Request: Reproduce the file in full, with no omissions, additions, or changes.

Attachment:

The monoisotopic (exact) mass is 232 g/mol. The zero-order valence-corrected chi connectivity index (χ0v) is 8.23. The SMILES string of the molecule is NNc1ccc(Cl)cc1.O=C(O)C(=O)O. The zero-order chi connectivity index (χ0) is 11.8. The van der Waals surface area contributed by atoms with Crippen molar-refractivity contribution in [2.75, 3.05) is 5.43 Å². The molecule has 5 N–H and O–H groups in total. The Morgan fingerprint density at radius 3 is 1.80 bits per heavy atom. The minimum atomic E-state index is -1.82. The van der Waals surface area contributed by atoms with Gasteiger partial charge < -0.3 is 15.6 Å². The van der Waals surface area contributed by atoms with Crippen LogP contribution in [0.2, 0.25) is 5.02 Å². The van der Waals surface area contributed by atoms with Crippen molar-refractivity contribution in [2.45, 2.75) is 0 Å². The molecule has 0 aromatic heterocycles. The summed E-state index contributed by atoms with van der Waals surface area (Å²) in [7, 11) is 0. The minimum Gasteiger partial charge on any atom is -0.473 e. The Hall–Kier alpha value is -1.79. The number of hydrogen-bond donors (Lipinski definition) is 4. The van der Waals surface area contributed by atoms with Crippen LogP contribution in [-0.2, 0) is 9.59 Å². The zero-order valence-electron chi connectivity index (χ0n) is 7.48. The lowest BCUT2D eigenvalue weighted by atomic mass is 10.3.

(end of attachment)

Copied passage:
The monoisotopic (exact) mass is 232 g/mol. The zero-order valence-corrected chi connectivity index (χ0v) is 8.23. The SMILES string of the molecule is NNc1ccc(Cl)cc1.O=C(O)C(=O)O. The zero-order chi connectivity index (χ0) is 11.8. The van der Waals surface area contributed by atoms with Crippen molar-refractivity contribution in [2.75, 3.05) is 5.43 Å². The molecule has 5 N–H and O–H groups in total. The Morgan fingerprint density at radius 3 is 1.80 bits per heavy atom. The minimum atomic E-state index is -1.82. The van der Waals surface area contributed by atoms with Gasteiger partial charge < -0.3 is 15.6 Å². The van der Waals surface area contributed by atoms with Crippen LogP contribution in [0.2, 0.25) is 5.02 Å². The van der Waals surface area contributed by atoms with Crippen molar-refractivity contribution in [2.45, 2.75) is 0 Å². The molecule has 0 aromatic heterocycles. The summed E-state index contributed by atoms with van der Waals surface area (Å²) in [7, 11) is 0. The minimum Gasteiger partial charge on any atom is -0.473 e. The Hall–Kier alpha value is -1.79. The number of hydrogen-bond donors (Lipinski definition) is 4. The van der Waals surface area contributed by atoms with Crippen LogP contribution in [-0.2, 0) is 9.59 Å². The zero-order valence-electron chi connectivity index (χ0n) is 7.48. The lowest BCUT2D eigenvalue weighted by atomic mass is 10.3.